Here's a quick and dirty illustration of the two methods. (Ignore the ugliness, I did it with whatever pen was next to the computer)  The red dashed line is the alteration on the top drawing, the second is with the dart taped shut and the alteration is in the middle of the pants.  The crease line is also the grainline and it is always in the center of the leg, and you will want to have the same amount of fullness on both sides of the crease line.  Needless to say, you'll need to experiment and test this in scrap cloth to fine tune the fit.  Hope that helps a bit. And I hope the picture shows up!

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3  Re: What is duty like on beads? in CANADA by KittenKaboodle on: August 02, 2007 08:25:57 AM
Duties aren't a big problem, unless you're buying precious metals.  I've had high duties on gold wires in the past, and other times there's been next to nothing.  You might need to check the Canada customs website for details on duties, they've changed since I've bought from the US. 

What ticks me off -and why I stopped buying from the US -is paying border broker fees when something is delivered by the big couriers, like FedEx, UPS etc.  The US postal service/Canadian postal service is less than five bucks, while couriers can charge anywhere from 25 to 75 dollars to bring things across the border and have them inspected.  That's simply outrageous. Check who does their shipping, if its one of the big couriers then you might be stuck with a huge border broker fee.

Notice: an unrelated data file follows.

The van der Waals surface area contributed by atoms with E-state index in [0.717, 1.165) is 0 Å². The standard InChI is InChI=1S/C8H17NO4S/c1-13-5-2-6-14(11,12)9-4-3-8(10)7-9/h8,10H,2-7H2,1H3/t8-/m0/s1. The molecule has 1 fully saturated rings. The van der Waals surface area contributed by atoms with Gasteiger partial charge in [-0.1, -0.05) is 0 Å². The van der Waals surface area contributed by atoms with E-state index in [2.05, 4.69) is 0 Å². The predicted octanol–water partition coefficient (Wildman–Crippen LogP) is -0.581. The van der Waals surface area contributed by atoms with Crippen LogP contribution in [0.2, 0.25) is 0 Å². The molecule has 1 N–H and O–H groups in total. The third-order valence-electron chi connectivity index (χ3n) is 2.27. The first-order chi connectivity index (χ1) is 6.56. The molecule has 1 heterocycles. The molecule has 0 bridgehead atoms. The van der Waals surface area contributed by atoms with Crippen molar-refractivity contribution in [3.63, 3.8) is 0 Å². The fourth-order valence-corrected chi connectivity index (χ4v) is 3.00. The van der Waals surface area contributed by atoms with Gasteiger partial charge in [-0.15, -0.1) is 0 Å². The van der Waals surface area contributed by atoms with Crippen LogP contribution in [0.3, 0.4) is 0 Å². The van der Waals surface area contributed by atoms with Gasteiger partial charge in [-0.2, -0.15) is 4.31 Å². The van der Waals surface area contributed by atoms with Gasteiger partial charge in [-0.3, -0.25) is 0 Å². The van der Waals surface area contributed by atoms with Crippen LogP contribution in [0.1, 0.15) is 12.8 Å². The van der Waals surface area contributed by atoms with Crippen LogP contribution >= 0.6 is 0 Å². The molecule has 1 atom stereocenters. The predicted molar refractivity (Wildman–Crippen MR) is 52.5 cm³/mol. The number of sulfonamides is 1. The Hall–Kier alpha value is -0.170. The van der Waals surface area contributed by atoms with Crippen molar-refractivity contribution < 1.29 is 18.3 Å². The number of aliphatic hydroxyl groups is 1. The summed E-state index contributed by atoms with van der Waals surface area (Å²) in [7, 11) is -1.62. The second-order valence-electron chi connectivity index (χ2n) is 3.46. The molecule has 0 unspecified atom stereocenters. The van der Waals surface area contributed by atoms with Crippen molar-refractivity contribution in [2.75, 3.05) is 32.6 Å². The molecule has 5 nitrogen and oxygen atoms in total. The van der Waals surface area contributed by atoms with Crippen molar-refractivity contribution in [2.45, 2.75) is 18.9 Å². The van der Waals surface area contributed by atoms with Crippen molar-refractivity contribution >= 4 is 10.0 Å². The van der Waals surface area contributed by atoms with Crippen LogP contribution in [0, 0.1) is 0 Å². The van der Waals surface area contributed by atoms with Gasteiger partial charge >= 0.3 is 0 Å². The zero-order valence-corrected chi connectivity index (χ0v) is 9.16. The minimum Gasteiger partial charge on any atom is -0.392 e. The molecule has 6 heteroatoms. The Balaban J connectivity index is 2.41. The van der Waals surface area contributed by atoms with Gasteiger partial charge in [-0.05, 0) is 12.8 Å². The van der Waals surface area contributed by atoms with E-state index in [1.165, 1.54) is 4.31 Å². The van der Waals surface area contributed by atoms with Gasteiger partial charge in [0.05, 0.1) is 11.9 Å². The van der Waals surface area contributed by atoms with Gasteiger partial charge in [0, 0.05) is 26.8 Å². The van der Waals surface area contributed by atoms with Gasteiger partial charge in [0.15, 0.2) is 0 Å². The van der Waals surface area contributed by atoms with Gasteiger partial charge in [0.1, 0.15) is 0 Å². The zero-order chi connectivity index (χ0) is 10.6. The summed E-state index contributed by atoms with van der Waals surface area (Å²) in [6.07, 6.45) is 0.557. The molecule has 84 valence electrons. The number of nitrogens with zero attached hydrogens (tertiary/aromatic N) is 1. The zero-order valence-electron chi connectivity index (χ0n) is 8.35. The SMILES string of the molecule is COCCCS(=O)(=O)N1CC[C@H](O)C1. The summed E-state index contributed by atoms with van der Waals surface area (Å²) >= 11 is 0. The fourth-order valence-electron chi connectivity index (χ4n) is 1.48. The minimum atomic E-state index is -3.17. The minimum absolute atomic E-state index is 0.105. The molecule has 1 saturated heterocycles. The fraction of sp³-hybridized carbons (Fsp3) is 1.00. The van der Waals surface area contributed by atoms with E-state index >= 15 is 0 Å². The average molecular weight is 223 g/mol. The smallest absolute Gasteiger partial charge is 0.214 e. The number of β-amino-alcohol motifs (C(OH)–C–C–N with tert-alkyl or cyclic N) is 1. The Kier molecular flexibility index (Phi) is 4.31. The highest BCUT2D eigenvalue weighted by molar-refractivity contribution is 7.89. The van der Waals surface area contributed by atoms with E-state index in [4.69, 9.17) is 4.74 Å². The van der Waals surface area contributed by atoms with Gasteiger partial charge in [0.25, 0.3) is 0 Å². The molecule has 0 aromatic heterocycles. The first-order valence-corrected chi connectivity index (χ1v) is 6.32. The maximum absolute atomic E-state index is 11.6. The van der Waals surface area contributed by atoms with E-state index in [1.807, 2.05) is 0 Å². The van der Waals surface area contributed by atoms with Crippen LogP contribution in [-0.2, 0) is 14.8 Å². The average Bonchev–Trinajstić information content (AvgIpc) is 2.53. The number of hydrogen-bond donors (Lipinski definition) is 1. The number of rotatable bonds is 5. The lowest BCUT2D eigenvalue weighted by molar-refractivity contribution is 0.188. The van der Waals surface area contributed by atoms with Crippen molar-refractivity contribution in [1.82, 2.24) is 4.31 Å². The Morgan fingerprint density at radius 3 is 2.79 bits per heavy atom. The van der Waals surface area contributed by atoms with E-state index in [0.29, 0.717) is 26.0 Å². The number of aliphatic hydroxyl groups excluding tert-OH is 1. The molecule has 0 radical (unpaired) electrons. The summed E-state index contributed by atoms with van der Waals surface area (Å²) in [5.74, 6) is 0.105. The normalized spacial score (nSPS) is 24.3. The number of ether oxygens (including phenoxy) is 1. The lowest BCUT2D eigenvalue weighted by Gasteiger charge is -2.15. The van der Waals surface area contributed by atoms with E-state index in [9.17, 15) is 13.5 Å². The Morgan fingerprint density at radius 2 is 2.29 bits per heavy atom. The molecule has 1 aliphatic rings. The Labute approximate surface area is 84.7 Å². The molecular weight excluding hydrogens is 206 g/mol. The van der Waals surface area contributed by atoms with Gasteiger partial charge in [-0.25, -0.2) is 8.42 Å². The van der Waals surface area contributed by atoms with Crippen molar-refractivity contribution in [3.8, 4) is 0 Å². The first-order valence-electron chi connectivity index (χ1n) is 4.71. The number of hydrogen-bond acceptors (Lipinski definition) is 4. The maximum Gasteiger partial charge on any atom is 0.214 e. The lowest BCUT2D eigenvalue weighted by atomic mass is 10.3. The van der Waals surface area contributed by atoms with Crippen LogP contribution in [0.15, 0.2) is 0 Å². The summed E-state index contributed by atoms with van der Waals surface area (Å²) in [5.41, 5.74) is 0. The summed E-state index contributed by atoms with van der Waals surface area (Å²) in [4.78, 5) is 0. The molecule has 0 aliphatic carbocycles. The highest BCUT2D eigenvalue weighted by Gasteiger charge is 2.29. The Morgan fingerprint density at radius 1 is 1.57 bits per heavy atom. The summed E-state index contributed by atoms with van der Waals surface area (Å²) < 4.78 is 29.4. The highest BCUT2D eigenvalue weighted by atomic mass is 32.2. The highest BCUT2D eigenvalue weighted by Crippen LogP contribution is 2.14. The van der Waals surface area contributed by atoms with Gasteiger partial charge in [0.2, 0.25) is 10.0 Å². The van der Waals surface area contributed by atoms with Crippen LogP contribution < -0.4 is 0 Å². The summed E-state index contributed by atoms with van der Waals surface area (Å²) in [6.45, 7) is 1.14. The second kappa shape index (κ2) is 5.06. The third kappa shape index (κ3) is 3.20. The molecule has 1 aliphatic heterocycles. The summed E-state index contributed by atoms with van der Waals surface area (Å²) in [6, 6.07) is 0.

There are a couple excellent bead stores based in Canada. My favourite for on line shopping is beadFX found here: http://www.beadfx.com/catalogue/index.html I get crystals and specialty wires from here.  Their prices are excellent and delivery is reliable and fast.

Does the kw in your name refer to K-W Ontario?  Because if it does toss away your computer and make tracks for Bead Bazaar in Uptown Waterloo.  Seriously, it's like a bead catalogue only you can touch the beads, not just look at pictures. It looks like a hole in the wall kind of store but the selection inside is amazing.  Stephanie has everything you need and then some, she will even help you find some hard to find items.  She also sells her own lamp worked glass beads, and these are spectacular.  The Michael's Craft Store in Westmount Place has an amazing selection of beads, wires and findings from some of the larger American companies -no shipping or duties required. I haven't ordered from the US since these two stores came along.
This incredibly horrible cell phone picture is a lariat necklace I made from beads and finding purchased at both places. The big pink floral bead is From Bead Bazaar.
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4  Re: Let's see your sewing machine!! in Sewing Machines: Discussion and Questions by KittenKaboodle on: May 30, 2007 08:55:21 AM
My new baby: his belt isn't attached, his bell clamp isn't clamped, he's waiting to be put together...but I'm really happy with him!  He's a floor model Singer 20U73.  All he does is straight and zigzag, but his fastest speed in 1800 stitches per minute.  I have a ton of sewing I need to do and he should be able to take care of all my sewing.

Why is the new machine a he? Good question!  Because all my machines have names, and this one I named after an ex who once wanted me to choose between him, or buying a sewing machine. I chose the sewing machine, and it turned out to be the far better choice!  My husband agrees! So my new machine is now know as Mr. Anderson.



I look forward to a nice long relationship with my new machine.